Academic journal article International Journal of Sports Marketing & Sponsorship

An Interview with David Stubbs, Executive Director, Committed to Green Foundation

Academic journal article International Journal of Sports Marketing & Sponsorship

An Interview with David Stubbs, Executive Director, Committed to Green Foundation

Article excerpt

[ILLUSTRATION OMITTED]

Introduction

David Stubbs is a specialist in conservation biology and environmental management with particular application to the sport and recreation industry. Here he talks to Trevor Slack about green issues in the staging of major games and green sponsorship.

TS: You have been extensively involved with the environmental issues that are associated with the staging of major games. Can you tell me a little bit about how and why such issues have come to be on the agenda of events such as the Olympic Games?

DS: The precise origins of all this are uncertain but probably relate to a combination of factors. The first event to be credited with a "green dimension" was the Lillehammer Winter Olympics of 1994. This seems to have been a spontaneous local initiative feeding off the rising profile of green issues at the time.

A key milestone must have been the Rio Earth Summit of 1992, at which the International Olympic Committee (IOC) was represented. This event certainly struck a chord with the IOC leadership, that was eventually consolidated by including a clause on sustainability in the Olympic Charter.

Crucially, at that time the final bid preparations for the 2000 Summer Games were being made. In Australia, Green-peace had been part of a consortium bidding to build a "Sustainable Athletes' Village" as part of the Sydney bid. Although that specific project did not get chosen, the Sydney Bid Committee certainly picked up on the green agenda, perceiving it as another point in their bid's favour.

As we all know, in 1993 Sydney won the bid to host the 2000 Olympic Games, ahead of the perceived front runner, Beijing. Few would seriously credit Sydney's environmental proposals as being determinant but, all the politics aside, Sydney did win on a green ticket. Having won, the organisers were faced with a determined non-governmental organisation (NGO) community and public insisting that the 100 environmental commitments in the bid should be honoured. I am not suggesting the green element would have been ignored otherwise, but the continued vigilance of Greenpeace Australia and the Green Games Watch coalition of local NGOs certainly kept the issues in the spotlight.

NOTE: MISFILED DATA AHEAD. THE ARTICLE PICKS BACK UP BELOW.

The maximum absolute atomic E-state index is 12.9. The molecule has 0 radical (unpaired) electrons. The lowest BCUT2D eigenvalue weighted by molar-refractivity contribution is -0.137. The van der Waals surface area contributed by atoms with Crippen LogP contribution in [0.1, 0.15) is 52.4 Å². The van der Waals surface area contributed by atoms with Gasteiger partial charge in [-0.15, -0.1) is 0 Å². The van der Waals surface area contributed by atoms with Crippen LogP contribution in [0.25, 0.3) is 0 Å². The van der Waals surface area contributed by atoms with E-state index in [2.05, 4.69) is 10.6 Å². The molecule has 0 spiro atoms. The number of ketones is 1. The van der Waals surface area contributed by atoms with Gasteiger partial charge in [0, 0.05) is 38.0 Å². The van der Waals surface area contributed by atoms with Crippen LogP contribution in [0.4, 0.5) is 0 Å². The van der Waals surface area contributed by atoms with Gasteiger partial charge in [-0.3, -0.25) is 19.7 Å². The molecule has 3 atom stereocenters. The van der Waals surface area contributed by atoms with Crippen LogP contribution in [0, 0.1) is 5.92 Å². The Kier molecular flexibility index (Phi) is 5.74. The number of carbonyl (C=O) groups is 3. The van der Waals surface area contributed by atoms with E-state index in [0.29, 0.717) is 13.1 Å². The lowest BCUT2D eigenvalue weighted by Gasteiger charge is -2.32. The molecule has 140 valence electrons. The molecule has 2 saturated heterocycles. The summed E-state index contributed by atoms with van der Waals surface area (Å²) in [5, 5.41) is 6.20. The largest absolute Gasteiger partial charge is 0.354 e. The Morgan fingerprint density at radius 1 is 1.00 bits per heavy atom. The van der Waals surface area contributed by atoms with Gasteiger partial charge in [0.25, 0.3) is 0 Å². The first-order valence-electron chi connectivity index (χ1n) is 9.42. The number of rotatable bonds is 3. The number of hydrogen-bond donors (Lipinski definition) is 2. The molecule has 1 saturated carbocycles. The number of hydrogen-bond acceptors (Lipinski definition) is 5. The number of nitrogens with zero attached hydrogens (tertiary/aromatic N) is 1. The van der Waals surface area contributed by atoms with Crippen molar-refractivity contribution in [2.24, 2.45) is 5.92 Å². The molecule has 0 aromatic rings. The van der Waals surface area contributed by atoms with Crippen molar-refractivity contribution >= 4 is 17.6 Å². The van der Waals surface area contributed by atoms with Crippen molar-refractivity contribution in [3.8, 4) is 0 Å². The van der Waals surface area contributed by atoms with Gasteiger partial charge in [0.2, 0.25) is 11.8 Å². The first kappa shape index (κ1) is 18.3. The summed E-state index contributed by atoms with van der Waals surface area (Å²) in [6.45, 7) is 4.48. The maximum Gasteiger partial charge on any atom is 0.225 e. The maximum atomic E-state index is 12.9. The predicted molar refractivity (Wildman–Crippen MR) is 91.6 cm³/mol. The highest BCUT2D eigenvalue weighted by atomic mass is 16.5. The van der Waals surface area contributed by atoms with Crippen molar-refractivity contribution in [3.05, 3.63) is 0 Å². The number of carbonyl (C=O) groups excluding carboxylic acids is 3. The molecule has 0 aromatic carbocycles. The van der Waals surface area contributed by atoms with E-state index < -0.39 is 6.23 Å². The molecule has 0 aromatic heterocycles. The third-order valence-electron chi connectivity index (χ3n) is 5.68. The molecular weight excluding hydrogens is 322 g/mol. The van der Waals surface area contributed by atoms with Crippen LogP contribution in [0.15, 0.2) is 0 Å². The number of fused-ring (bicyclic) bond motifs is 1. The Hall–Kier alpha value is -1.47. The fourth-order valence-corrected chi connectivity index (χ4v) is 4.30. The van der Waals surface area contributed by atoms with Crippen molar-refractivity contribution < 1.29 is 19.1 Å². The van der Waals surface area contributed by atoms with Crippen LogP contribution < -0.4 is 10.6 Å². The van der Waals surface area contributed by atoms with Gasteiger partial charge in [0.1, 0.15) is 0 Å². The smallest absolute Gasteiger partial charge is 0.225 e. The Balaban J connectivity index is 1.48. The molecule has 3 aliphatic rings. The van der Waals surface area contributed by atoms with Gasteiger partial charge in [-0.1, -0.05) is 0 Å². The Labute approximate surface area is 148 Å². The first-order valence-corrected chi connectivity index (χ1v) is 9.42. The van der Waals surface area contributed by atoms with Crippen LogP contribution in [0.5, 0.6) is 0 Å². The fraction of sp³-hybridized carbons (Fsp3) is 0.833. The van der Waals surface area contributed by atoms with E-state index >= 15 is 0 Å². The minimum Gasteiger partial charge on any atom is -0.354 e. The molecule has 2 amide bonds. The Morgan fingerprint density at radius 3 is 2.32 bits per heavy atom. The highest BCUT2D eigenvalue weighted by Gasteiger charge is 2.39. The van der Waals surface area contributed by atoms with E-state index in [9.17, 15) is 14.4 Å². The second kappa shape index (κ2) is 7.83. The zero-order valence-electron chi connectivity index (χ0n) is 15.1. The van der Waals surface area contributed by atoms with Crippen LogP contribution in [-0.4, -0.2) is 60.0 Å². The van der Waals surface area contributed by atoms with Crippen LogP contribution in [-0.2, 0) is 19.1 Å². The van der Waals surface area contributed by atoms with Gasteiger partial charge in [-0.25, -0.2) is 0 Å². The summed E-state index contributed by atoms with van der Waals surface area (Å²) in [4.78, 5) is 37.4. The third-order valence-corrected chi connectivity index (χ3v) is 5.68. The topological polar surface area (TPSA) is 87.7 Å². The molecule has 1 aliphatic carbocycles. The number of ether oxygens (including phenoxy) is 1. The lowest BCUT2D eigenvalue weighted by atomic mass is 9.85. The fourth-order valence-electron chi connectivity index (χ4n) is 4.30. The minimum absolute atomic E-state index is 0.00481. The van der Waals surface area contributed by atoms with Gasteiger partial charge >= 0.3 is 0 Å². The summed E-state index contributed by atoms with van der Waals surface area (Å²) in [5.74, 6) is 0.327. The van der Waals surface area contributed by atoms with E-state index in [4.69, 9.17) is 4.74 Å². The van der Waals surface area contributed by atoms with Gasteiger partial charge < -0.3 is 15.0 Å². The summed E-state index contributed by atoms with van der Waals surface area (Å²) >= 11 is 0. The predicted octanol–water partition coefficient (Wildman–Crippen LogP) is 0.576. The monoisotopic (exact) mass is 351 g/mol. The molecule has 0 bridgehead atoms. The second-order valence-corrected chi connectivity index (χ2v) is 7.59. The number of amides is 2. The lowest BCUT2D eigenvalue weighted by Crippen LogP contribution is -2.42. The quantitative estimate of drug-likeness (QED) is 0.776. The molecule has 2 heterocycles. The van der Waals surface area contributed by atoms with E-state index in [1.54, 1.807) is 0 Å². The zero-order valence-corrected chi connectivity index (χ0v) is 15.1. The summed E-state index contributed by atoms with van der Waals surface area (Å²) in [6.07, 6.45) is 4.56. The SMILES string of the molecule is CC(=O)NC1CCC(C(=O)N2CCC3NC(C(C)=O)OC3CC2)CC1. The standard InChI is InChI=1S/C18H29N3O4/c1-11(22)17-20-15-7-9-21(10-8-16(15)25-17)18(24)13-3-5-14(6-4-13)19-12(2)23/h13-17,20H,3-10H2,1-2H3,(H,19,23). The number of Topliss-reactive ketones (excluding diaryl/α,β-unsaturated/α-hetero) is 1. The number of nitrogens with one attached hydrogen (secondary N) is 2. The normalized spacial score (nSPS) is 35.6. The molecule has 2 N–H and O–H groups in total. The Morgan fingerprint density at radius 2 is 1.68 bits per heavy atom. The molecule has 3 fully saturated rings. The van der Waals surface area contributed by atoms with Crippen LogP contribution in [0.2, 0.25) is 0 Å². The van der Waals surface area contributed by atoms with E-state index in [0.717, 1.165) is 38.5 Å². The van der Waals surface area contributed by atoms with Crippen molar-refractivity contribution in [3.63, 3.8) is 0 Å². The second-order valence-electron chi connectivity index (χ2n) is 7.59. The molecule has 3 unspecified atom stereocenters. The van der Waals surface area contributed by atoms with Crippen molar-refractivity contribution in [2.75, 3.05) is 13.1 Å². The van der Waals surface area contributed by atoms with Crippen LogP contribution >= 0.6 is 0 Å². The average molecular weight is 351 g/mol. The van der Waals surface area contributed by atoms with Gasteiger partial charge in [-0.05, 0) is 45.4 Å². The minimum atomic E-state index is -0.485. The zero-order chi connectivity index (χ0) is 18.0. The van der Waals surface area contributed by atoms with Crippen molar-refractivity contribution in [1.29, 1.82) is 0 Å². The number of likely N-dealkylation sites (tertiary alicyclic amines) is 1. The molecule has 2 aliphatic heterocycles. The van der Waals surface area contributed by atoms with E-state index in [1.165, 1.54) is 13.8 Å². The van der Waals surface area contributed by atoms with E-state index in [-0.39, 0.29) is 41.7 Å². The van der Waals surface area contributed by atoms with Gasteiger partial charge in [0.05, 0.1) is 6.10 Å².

Then, within six months of Sydney winning the bid, the Lillehammer Games took place and showed to the world that certain environmental components can be successfully integrated into a major event. It was a promising start.

In July 1995, the IOC were sufficiently emboldened by all this to host (in conjunction with the United Nations Environment Programme) the first World Conference on Sport and Environment, at its headquarters in Lausanne. This was a very positive meeting and spawned the creation of the IOC's Sport and Environment Commission.

By now, more and more detailed environmental issues were being incorporated into the bidding criteria for future Olympic Games. It should be remembered that due to the seven-year time lag between awarding and hosting (and even longer from first joining the bid process), most of the recent Games started their bid when environmental issues were not on the agenda.

Nor should we forget the general upping of environmental awareness and legislative controls throughout the world. A number of sports, such as golf, alpine skiing and motorcycling, have been the focus of considerable environmental attention. To different degrees their governing bodies have had to respond to these issues with a range of studies, reports, guidelines and rules. In short, the sport sector, like any other business sector, has discovered that it is not immune from environmental questions and that it has to address these matters with increasing seriousness.

TS: Can you tell me a little bit about your involvement with the team of volunteer Venue Environment Managers at the Sydney Olympics?

DS: On a personal level I had been closely following Sydney's progress as it was very relevant to my main work with the European Golf Association Ecology Unit. …

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